Going Gray: The Art of Creating Compelling TV Characters

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Protagonist v Antagonist. It’s almost always present in some fashion—especially in longer stories. Whether it’s Edmond Dantes vs his betrayers, Clarisse Starling vs Buffalo Bill, or the good guys in Lost vs—a smoke monster thing. The question is, though: what makes any of these particular characters intriguing? What makes us want to keep tuning in to see them?

So many shows die because people have no interest in watching them. Maybe it’s a dumb concept that turns them away or too many atrocious story lines. But people forgive all of this if they like the characters (which is why people watch the Walking Dead).

JRR Tolkien created a fascinating world with magic, elves, and several made-up languages, but no matter how good his writing is, his evils orcs are nowhere near as popular right now as Game of Thrones. George RR Martin will sometimes make us hate Daenerys or be appalled by Tyrion, and no matter how much we don’t like Littlefinger, we always want to watch him. This is because he gives these characters the shades of gray that they need. Vince Gilligan made us like Walter White and then hate him, but no matter what he was always intriguing. When Omar took on Stringer Bell, people took both sides because—fuck, both are such great characters!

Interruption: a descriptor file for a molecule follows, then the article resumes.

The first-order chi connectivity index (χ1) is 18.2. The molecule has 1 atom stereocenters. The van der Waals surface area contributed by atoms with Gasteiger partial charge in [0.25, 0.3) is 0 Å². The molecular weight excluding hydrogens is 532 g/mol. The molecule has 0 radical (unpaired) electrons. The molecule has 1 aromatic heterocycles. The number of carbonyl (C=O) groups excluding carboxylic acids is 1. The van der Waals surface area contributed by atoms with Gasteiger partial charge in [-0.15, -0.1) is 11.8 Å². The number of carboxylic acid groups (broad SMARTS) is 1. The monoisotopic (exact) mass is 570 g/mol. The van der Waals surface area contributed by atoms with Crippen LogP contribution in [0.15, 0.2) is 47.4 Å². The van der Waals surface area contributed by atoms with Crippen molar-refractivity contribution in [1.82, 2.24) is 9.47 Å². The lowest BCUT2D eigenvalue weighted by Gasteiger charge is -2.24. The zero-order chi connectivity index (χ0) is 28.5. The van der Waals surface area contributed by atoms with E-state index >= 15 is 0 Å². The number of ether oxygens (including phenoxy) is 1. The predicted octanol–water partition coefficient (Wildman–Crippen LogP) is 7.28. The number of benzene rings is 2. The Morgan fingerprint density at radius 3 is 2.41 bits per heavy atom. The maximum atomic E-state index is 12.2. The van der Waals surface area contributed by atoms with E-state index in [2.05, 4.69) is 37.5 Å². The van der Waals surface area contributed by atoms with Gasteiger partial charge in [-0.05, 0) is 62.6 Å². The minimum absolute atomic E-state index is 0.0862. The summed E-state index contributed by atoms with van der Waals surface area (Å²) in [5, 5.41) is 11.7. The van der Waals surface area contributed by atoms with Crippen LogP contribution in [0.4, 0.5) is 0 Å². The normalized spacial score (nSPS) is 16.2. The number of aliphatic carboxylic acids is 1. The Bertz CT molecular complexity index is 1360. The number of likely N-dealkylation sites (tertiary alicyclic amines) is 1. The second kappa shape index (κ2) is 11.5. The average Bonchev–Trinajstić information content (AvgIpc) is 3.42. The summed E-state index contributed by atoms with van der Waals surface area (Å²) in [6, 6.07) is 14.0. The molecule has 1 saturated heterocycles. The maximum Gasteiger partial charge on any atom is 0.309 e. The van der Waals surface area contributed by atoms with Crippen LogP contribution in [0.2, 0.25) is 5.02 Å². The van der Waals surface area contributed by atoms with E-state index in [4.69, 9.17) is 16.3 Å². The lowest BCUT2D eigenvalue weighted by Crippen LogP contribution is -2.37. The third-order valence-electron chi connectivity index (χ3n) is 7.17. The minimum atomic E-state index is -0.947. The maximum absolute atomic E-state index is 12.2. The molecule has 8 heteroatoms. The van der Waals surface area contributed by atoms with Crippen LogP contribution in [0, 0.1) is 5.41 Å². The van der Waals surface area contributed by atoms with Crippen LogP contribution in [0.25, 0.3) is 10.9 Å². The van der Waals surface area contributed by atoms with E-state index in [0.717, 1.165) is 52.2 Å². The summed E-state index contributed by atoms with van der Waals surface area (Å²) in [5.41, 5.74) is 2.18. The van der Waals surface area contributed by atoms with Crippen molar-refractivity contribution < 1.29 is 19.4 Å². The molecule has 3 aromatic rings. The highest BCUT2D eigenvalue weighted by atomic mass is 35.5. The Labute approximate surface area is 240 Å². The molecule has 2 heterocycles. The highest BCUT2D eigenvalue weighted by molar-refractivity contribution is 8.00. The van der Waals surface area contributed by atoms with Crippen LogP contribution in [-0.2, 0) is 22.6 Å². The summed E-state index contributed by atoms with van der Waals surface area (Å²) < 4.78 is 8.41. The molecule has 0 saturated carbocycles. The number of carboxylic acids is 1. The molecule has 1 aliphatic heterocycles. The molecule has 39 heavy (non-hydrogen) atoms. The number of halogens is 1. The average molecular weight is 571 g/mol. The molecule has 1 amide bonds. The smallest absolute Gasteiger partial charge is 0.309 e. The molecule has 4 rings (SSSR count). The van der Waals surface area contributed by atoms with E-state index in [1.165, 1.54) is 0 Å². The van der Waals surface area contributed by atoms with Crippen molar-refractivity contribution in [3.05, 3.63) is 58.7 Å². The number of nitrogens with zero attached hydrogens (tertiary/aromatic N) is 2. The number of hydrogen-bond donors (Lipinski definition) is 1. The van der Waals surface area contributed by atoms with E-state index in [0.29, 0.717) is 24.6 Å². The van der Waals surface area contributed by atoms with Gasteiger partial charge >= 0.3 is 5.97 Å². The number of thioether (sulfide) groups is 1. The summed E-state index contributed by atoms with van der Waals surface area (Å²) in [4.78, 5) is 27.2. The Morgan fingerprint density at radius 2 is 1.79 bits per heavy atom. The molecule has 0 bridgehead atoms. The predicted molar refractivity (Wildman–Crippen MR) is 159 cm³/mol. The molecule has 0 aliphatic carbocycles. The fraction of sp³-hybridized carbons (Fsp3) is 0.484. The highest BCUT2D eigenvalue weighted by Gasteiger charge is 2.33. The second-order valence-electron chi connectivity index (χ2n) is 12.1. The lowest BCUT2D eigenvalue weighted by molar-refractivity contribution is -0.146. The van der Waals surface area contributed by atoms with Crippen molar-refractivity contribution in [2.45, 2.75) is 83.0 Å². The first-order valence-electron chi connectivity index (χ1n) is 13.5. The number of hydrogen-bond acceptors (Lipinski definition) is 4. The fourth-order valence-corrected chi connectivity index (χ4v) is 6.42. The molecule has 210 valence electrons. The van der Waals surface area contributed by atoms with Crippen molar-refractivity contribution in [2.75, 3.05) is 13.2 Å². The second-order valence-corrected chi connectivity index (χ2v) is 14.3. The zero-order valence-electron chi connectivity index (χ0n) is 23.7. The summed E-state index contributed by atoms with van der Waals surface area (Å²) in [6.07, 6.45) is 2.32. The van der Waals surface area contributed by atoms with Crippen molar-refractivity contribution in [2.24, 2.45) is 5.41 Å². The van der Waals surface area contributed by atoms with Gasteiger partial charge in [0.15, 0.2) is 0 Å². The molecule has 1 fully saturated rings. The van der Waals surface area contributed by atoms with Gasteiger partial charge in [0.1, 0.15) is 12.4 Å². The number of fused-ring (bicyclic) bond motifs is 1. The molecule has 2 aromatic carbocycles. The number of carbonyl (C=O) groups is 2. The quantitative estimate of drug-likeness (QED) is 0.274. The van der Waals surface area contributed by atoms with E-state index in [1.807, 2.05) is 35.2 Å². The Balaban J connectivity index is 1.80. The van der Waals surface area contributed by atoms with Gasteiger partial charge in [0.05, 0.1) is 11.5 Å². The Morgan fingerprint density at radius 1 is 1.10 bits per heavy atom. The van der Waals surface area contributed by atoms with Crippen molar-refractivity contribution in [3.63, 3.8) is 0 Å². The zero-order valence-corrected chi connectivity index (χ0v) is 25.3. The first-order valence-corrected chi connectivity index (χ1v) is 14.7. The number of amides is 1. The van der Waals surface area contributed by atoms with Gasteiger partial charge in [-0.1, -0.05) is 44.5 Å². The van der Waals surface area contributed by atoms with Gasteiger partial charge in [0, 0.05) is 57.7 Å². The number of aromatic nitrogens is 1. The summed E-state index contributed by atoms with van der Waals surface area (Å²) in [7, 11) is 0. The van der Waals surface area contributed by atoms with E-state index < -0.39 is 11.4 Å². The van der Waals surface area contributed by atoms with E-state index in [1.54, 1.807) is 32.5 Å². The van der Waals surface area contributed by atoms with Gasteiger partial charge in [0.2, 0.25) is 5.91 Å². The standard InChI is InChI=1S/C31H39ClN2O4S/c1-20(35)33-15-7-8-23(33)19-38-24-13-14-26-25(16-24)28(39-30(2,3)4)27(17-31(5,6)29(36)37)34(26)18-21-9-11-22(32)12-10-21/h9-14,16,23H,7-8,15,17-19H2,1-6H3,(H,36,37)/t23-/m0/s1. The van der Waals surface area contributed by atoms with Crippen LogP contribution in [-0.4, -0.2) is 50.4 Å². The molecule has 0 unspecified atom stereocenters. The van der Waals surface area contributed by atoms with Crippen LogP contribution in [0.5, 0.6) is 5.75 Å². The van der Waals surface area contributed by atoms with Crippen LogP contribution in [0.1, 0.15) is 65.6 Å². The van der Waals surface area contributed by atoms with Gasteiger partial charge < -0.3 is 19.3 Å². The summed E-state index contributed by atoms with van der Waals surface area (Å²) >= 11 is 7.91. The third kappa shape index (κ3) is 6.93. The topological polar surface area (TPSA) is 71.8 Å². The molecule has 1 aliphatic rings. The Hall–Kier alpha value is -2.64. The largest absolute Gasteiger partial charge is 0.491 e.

Your good guys should not be all good. They need a flaw. They need something that we sometimes don’t like them for. This makes them human and, therefore, relatable. Look at Liz Lemon and her neuroticism, McNaulty and his alcoholism/ womanizing, TonySoprano and his—well the fact that he murdered a whole bunch of people. It’s these flaws (and sometimes huge flaws) that make us able to connect with these protagonists, put ourselves in their shoes, and root for them more.

It’s the opposite with the antagonists. If they have qualities we like, we are going to find them way more fascinating. When we catch ourselves liking a gangster because he has a code, or Gus Fring because he’s so damn smart, or the horrible Vern Shillinger from Oz because he’s sometimes funny (and JK Simmons rocks so hard) it makes us more invested because we understand these villains a bit more. We even kinda like them. We see a part of ourselves in them, and it’s scary and fascinating.

When these lines between good and bad get blurred, we recognize ourselves because at our best we’re still flawed and at our worst we still have redeeming qualities. And when we relate to characters, we’ll keep tuning in again and again to see more of them.

So when you take out that paint brush to create a character, make sure to get some of that sweet sweet gray paint.